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Thread: Help with film choice

  1. #1

    Join Date
    Dec 2006
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    Galeton, PA
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    58

    Help with film choice

    I'm new to large format. I have a B&J 4x5 press with a Kodak Ektar 127mm 4.7 on it. I planning on shooting the fall colors here in North Central PA in a 3-4 weeks. I was thinking about print film versus slide because of the latitude. I will shooting longer exposures of streams. I was thinking about fuji Pro 160S.
    There is a good deal on ebay
    http://cgi.ebay.com/Fuji-Professiona...QQcmdZViewItem

    Any opinions from anyone?
    Thanks in advance,
    Brad

  2. #2

    Join Date
    Feb 2005
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    2,952

    Re: Help with film choice

    Fuji Pro 160 is a wonderful film and also scans well. Good exposure latitude and good color saturation.

  3. #3

    Join Date
    Aug 2006
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    69

    Re: Help with film choice

    I've been shooting print film for most of my life but in 4x5 mode I have only done tranparency film. I do know that my scanner (epson 2450) does a better job of scanning slides than print film if both are properly exposed. I think the reason is that the contrast has to be boosted via scanner software or photoshop and inscreasing contrast brings out some awful artifacts with print film (lines, etc. at 100 &#37.

    What's your final output? I use Miller's lab for printing and they only develop print film and that would be a plus. They will also print print film via custom job at high dollar. I find that if I scan slide film, put it on a cd and send it to them to print on regular photo paper (or proof on my Epson printer) I have more control. I do run print film with my 120 back (Fuji 160C and 400H).

    I usually buy outdated quickload films and usually pay about $35 for 20 sheets. $35 for 50 sheets is a very good price.

  4. #4

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    Re: Help with film choice

    Quote Originally Posted by 65Galaxie View Post
    I've been shooting print film for most of my life but in 4x5 mode I have only done tranparency film. I do know that my scanner (epson 2450) does a better job of scanning slides than print film if both are properly exposed. I think the reason is that the contrast has to be boosted via scanner software or photoshop and inscreasing contrast brings out some awful artifacts with print film (lines, etc. at 100 %).

    What's your final output? I use Miller's lab for printing and they only develop print film and that would be a plus. They will also print print film via custom job at high dollar. I find that if I scan slide film, put it on a cd and send it to them to print on regular photo paper (or proof on my Epson printer) I have more control. I do run print film with my 120 back (Fuji 160C and 400H).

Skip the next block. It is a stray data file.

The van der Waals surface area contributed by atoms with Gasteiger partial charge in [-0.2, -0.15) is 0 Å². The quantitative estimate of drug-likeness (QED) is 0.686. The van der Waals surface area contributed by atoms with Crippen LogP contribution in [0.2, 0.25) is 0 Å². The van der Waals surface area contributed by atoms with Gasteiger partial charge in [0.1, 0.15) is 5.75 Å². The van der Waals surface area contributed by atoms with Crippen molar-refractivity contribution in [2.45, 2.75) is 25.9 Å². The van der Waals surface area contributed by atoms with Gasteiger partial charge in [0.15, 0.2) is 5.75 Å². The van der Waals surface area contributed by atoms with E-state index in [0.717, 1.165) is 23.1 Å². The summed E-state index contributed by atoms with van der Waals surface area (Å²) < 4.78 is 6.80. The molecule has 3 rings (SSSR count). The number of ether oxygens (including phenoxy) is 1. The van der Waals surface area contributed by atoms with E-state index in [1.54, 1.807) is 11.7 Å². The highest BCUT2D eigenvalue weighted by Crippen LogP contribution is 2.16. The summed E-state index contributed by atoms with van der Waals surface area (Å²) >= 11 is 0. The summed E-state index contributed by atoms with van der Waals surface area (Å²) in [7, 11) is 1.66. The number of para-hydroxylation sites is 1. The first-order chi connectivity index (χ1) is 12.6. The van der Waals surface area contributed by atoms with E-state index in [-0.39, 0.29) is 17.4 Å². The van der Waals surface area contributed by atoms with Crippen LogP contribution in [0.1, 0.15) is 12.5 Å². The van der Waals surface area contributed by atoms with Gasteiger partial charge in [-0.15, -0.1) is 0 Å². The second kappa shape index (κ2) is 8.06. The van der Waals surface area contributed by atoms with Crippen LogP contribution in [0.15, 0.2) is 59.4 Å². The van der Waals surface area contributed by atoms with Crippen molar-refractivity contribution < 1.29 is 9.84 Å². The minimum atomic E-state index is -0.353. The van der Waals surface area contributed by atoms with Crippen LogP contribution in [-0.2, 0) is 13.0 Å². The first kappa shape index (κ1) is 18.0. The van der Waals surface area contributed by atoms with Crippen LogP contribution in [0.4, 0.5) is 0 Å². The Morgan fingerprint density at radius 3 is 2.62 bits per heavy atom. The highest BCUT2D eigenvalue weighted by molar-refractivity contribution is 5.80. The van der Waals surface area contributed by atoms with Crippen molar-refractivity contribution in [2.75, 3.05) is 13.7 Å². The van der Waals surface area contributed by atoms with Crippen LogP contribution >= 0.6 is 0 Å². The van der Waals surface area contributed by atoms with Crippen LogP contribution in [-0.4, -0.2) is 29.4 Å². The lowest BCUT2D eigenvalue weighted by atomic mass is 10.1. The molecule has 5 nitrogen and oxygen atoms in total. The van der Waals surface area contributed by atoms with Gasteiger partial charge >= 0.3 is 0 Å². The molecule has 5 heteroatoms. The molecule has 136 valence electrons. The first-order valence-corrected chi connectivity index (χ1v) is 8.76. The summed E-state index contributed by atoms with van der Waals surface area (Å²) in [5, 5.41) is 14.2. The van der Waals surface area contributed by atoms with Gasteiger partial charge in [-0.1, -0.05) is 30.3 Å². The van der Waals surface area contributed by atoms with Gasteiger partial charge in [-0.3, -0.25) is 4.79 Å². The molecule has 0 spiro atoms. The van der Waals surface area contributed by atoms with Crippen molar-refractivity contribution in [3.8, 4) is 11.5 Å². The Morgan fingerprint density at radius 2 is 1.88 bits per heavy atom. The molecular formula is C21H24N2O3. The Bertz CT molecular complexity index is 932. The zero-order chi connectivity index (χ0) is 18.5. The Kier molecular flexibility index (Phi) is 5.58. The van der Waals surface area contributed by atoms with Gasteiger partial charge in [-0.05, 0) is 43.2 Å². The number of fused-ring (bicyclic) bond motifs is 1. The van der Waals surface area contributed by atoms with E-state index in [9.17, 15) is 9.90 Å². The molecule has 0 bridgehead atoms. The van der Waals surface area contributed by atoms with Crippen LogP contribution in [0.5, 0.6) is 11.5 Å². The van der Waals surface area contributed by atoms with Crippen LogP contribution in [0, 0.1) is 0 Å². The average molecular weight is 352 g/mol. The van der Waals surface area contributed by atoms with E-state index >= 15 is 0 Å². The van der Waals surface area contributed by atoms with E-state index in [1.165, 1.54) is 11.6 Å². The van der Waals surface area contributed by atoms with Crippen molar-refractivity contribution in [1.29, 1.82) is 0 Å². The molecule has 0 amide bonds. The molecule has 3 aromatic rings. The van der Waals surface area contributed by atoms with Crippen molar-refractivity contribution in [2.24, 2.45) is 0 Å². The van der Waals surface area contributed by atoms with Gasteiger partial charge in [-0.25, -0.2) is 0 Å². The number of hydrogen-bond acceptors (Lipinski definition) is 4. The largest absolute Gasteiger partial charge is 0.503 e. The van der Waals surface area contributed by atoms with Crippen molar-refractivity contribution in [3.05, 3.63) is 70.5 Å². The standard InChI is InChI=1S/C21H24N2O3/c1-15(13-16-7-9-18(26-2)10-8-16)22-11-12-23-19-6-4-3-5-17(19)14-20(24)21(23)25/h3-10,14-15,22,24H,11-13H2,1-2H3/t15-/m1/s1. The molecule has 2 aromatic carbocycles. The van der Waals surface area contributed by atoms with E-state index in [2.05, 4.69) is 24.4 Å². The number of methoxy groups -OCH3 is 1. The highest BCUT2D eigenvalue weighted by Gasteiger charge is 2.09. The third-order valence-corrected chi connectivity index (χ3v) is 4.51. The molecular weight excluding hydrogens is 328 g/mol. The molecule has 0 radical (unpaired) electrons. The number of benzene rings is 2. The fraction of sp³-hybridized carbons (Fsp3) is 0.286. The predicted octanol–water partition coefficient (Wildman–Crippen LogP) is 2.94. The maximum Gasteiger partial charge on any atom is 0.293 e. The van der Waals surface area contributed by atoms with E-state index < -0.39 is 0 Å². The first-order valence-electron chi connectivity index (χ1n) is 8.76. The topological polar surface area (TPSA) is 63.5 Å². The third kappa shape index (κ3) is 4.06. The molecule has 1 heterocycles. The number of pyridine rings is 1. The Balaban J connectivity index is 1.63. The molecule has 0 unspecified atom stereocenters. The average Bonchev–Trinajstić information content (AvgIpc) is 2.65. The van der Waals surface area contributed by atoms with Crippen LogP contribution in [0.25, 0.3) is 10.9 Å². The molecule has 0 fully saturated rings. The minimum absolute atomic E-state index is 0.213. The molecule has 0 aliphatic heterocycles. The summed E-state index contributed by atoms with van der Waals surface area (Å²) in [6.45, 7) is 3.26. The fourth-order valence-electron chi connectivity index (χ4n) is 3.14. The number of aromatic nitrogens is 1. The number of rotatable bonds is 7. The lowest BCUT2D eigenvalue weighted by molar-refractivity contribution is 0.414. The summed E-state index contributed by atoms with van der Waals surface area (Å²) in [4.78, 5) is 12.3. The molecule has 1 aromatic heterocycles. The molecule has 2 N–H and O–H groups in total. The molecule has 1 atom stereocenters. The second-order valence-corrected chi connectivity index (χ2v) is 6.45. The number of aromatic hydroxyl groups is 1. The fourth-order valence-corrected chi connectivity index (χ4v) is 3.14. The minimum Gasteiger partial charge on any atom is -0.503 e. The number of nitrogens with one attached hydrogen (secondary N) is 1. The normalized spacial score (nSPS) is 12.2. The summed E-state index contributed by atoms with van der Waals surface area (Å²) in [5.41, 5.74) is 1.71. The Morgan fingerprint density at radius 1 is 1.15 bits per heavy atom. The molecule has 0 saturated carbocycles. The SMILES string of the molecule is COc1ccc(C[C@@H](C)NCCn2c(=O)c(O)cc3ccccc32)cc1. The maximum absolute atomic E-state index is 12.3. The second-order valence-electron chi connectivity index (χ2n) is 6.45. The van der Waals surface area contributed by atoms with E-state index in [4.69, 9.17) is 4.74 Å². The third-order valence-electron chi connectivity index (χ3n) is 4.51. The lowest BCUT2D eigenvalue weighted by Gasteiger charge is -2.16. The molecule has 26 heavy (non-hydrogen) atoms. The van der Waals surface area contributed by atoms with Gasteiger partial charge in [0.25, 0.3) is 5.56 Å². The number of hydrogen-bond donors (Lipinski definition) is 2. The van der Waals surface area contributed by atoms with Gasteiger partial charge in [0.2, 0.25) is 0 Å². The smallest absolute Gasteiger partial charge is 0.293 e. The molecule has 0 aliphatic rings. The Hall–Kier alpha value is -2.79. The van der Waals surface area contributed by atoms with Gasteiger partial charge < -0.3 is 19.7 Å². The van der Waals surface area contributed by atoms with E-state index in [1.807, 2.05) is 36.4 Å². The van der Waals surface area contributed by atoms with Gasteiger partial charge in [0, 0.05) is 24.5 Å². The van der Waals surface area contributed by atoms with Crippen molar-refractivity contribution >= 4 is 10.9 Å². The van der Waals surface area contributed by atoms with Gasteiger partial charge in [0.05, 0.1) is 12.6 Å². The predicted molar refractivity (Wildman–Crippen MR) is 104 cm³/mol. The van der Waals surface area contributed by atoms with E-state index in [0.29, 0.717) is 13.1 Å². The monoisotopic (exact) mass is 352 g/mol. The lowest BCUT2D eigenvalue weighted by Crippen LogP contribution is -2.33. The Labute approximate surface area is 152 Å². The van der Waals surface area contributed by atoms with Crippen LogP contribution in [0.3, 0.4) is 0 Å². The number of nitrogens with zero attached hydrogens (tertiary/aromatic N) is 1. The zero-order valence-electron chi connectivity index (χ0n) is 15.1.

I usually buy outdated quickload films and usually pay about $35 for 20 sheets. $35 for 50 sheets is a very good price.

    I was planning on scanning them with an Epson V700 then have them printed at H&H Color lab.

  5. #5
    Ted Harris's Avatar
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    Aug 2000
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    New Hampshire
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    Re: Help with film choice

    Brad,

    Your v700 should do a good job of scanning your 4x5 film, either trannies or negatives. For fall foliage I'd recommend Velvia or Provia instead of 160S. Provia gives you almost as much exposure latitude as negative film and I prefer working with transparency film on a light table. The 2450 referenced by another poster is some 4 generations behind the V700 in its scanning capabilities.

    I took a look at the eBay listing. It's an ok price but not a fabulous price for out of date film and I would exercise caution in buying out of date film unless you know how it was stored. In this case it is only a few months out of date so it shouldn't be a worry but still .... You can usually find good bargains on out of date or short dated film from Hunt Photo.

    Finally, why send it to a lab to process? For the price you will pay the lab you can do an excellent job printing your self up to 11x14 for an outlay of $600 for the HP B9180 printer .... seems it would be useful in your studio as well.

  6. #6

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    Jun 2005
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    Northern California
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    Re: Help with film choice

    I switched from 4 x 5 slides to color negatives 12 years ago and had better results in my wet darkroom. As small quantities of chemistry got harder to purchase, I began scanning my negs and have been doing so ever since without switching back to slide film. I photograph landscapes and I use Portra 160VC in quick loads.

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